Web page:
I then only needed the local email adress so the order department could
optionally reply to the placed order

Hope this helps

Michel
 
T

Tom Shelton

I once wrote a VB6 catalogue program that had the ability to place orders
that had to be send to a e-mail adress of a reseller
after strugling with lots of methods ( registry etc etc ) to get the local
SMTP server and at one point running into a big problem where the users had
a Lotus Domino system i found out that it was much easier to send a form
posting over HTTP to a server that i controled and generate the e-mail from
there
to be send to the order department of the company where i wrote the program
for .

I then only needed the local email adress so the order department could
optionally reply to the placed order

Hope this helps

Michel

I could see that in the old days - but, really how many companies don't have
email now a days? Even a small company is going to have an email account -
all you need to know is the server address and the login info to send an
email. smtp is a very simple protocol.
 
M

Michel Posseth [MCP]

Well the program i wrote was installed from a cd-rom ( DVD in a later
stage ) and had to function "out of the box"
and i bet not a lot of people ( end consumers ) know there e-mail settings
so i guess the same aplies as of today

Also you forget about the Lotus Domino situation or if there is a Outlook
server installed on a company network
( for a fact i never got Lotus to work )

So in these sitautions my solution was / is just fool proof and verry
simple to implement
smtp is a very simple protocol.

For VB6 i used the VBSendmail.dll and in .Net you can just use the builtin
framework classes however they are perfect in a "simple" situation
even on a MS Exchange network it will not work if SMTP is closed on the mail
server ( this is default on Exchange ) , for a fact in the company i
currently work for we have a Linux mail server especially for our .Net apps
as the admins want to keep the "recomended" settings on the Exchange server
..


regards

Michel
 
T

Tom Shelton

Well the program i wrote was installed from a cd-rom ( DVD in a later
stage ) and had to function "out of the box"
and i bet not a lot of people ( end consumers ) know there e-mail settings
so i guess the same aplies as of today

And yet, they manage to get their outlook working... I'm willing to bet that
the guy that installs the software also knows the corporate email settings.
But, you know your users. Your way probably was best for your situation.
Also you forget about the Lotus Domino situation or if there is a Outlook
server installed on a company network
( for a fact i never got Lotus to work )

So in these sitautions my solution was / is just fool proof and verry
simple to implement


For VB6 i used the VBSendmail.dll and in .Net you can just use the builtin
framework classes however they are perfect in a "simple" situation
even on a MS Exchange network it will not work if SMTP is closed on the mail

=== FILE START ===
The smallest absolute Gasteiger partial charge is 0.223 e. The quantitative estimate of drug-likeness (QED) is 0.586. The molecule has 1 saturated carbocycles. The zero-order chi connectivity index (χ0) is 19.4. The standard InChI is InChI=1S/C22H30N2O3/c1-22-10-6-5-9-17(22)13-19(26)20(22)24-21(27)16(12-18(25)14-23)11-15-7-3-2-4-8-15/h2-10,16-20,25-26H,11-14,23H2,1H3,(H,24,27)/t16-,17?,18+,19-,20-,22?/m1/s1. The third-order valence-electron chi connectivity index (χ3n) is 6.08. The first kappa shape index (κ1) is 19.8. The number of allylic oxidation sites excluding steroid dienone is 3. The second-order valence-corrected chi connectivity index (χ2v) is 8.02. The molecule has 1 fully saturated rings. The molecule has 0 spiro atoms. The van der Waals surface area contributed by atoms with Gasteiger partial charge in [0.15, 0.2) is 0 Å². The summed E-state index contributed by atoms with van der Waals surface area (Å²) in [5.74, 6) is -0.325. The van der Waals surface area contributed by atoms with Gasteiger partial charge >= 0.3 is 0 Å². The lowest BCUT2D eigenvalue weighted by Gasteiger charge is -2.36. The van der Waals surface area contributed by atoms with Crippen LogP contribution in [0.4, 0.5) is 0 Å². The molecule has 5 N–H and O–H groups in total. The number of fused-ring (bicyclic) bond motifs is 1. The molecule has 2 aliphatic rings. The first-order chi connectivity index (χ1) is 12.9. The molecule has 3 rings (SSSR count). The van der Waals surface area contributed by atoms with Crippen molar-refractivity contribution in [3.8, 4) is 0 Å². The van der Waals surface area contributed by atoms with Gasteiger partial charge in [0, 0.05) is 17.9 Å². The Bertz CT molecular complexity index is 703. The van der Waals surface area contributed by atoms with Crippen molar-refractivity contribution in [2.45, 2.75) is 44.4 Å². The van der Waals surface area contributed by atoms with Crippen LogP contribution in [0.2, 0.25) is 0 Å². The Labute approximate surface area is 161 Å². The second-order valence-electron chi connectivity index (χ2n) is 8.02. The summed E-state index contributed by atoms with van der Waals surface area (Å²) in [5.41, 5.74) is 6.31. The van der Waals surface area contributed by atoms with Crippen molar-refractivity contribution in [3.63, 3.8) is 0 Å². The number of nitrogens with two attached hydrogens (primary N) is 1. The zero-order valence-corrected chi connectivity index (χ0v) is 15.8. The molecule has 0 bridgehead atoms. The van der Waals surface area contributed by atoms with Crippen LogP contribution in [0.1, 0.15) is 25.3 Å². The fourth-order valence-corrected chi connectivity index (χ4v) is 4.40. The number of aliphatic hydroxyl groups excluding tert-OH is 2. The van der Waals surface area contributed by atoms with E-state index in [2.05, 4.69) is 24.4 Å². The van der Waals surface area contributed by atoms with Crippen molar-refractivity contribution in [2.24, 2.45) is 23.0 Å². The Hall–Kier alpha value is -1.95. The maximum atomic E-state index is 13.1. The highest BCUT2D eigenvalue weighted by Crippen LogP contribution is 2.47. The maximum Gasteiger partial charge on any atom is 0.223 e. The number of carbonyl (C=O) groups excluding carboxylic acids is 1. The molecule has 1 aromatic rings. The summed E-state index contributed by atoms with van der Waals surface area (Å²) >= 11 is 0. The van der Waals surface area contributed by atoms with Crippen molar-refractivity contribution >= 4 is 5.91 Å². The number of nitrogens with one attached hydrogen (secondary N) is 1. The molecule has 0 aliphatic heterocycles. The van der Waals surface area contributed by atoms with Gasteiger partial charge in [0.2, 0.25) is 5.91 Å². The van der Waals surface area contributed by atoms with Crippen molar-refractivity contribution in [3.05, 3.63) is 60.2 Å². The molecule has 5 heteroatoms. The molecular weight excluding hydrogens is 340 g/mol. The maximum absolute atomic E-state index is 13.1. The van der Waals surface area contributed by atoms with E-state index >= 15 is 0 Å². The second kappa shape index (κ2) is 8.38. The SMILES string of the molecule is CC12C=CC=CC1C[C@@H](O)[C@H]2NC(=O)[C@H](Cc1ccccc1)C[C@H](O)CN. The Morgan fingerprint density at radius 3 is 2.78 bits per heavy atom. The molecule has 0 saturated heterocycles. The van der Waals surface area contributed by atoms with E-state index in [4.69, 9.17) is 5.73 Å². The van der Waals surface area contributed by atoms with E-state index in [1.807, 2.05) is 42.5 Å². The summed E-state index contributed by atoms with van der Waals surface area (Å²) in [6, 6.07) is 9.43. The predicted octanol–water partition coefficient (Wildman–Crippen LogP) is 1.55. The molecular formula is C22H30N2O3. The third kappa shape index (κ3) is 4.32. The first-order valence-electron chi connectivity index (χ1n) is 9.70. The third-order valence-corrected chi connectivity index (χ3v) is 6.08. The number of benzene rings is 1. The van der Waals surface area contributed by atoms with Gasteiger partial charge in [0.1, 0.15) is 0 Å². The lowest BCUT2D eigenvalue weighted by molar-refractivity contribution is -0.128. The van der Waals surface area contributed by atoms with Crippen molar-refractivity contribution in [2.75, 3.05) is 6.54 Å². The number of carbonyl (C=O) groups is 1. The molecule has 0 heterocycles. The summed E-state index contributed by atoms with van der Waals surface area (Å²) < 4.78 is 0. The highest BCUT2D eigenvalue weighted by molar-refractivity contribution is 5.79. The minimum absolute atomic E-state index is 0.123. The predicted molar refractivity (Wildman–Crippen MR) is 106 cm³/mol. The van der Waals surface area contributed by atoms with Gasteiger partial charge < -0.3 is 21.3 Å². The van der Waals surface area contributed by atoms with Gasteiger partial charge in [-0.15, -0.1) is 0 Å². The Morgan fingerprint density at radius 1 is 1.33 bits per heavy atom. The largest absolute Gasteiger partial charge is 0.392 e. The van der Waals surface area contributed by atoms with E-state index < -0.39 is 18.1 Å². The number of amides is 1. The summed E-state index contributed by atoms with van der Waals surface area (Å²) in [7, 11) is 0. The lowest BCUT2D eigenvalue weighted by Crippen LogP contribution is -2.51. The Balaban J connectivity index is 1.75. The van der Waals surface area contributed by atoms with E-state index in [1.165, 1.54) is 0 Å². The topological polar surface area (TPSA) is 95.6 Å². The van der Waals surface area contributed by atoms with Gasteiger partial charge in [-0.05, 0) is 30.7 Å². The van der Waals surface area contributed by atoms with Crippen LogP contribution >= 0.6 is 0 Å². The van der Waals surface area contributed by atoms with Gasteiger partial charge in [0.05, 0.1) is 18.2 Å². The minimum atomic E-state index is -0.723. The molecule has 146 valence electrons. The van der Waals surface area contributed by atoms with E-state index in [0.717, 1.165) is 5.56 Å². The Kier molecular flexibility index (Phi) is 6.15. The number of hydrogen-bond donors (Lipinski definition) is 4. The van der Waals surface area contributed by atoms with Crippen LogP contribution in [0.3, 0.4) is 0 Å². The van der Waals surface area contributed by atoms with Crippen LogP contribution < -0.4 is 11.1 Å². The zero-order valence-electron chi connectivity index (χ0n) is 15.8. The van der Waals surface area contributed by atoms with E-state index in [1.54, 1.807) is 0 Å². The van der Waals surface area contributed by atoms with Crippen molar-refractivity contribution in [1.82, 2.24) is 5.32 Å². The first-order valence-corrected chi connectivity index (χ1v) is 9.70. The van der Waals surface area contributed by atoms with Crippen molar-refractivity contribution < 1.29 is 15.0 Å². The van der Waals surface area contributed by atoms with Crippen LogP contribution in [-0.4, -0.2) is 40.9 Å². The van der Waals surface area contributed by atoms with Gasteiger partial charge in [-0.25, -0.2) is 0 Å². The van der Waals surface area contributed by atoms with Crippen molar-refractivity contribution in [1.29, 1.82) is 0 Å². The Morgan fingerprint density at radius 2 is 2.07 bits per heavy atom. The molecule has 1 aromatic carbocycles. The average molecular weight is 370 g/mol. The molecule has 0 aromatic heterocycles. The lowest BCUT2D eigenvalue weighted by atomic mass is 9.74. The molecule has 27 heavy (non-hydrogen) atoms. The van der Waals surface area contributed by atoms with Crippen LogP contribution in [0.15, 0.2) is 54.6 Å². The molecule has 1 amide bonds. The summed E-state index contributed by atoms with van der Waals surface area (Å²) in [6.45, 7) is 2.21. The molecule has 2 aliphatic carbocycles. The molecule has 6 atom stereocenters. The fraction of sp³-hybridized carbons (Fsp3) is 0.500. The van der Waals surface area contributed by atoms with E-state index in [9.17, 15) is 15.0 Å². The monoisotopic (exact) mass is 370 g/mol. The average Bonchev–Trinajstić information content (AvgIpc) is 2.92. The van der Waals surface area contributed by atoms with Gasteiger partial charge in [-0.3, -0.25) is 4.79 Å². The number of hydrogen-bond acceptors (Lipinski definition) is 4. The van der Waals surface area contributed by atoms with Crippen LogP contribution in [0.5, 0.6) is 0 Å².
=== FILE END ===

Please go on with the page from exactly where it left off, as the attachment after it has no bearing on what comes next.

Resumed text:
server ( this is default on Exchange ) , for a fact in the company i
currently work for we have a Linux mail server especially for our .Net apps
as the admins want to keep the "recomended" settings on the Exchange server
.

Hmmm... That's interesting. Not having ever done anything with Exchange
admin, I know nothing about setting it up or configuring it. Or what is
recommended best practice or not. But, I know on every corporate exchange
network I have been on, I have no problems sending emails using the smtp
classes in .NET as long as I set the authentication properly...
 
H

Helmut Meukel

For VB6 i used the VBSendmail.dll and in .Net you can just use the builtin
Hmmm... That's interesting. Not having ever done anything with Exchange
admin, I know nothing about setting it up or configuring it. Or what is
recommended best practice or not. But, I know on every corporate exchange
network I have been on, I have no problems sending emails using the smtp
classes in .NET as long as I set the authentication properly...


I gave up trying to understand what happens in the heads of IT admins.
Just yesterday I sent an update of my app to my customer - appended to an
email. This time I sent it to his private email address, not his company email
account.
Last time I had to send it twice, the exe was stripped from my email and after
hours trying to get it released from the IT he phoned me to send it to his
private
email account. There he _could_ download the exe to his company PC!
Funny how they have secured their company net, isn't it?

Helmut.
 
B

Bwig Zomberi

Possibly. But most people develop scripts on an ordinary desktop and
upload to a shared hosting server. Most hosting providers configure an
SMTP server on the same web server so that script writers do not have to
explicitly specify an IP address.
 
C

Cor Ligthert[MVP]

Helmut,

Default behaviour, exe's don't go trhough almost through not any mailserver
anymore.

The admins don't do that, they simply install the latest updates.

They have to do something extra to remove that, and who will do that as that
can be a reason for a complete company going down, they will be direct
fired, whatever they complain and right they have.

Cor
 
D

Dee Earley

Helmut,

Default behaviour, exe's don't go trhough almost through not any
mailserver anymore.

Mailservers do not change the mail.
They MAY defer to filters to do this, but I've not seen any mainstream
MTAs that block these by default out of the box.

After all, that is not their job...

--
Dee Earley ([email protected])
i-Catcher Development Team

iCode Systems

(Replies direct to my email address will be ignored.
Please reply to the group.)
 
H

H-Man

I gave up trying to understand what happens in the heads of IT admins.
Just yesterday I sent an update of my app to my customer - appended to an
email. This time I sent it to his private email address, not his company email
account.
Last time I had to send it twice, the exe was stripped from my email and after
hours trying to get it released from the IT he phoned me to send it to his
private
email account. There he _could_ download the exe to his company PC!
Funny how they have secured their company net, isn't it?

Helmut.

Some of the ways I've gotten around this;
1) simply change the extension to something like .ABC. In the body of the
email the recipient is instructed to rename the file back to .EXE.
2) send in a packed format ie. .ZIP or .7z or something like that.
3) password protect the packed file. sometimes this will go through if
their email AV finds a false positive.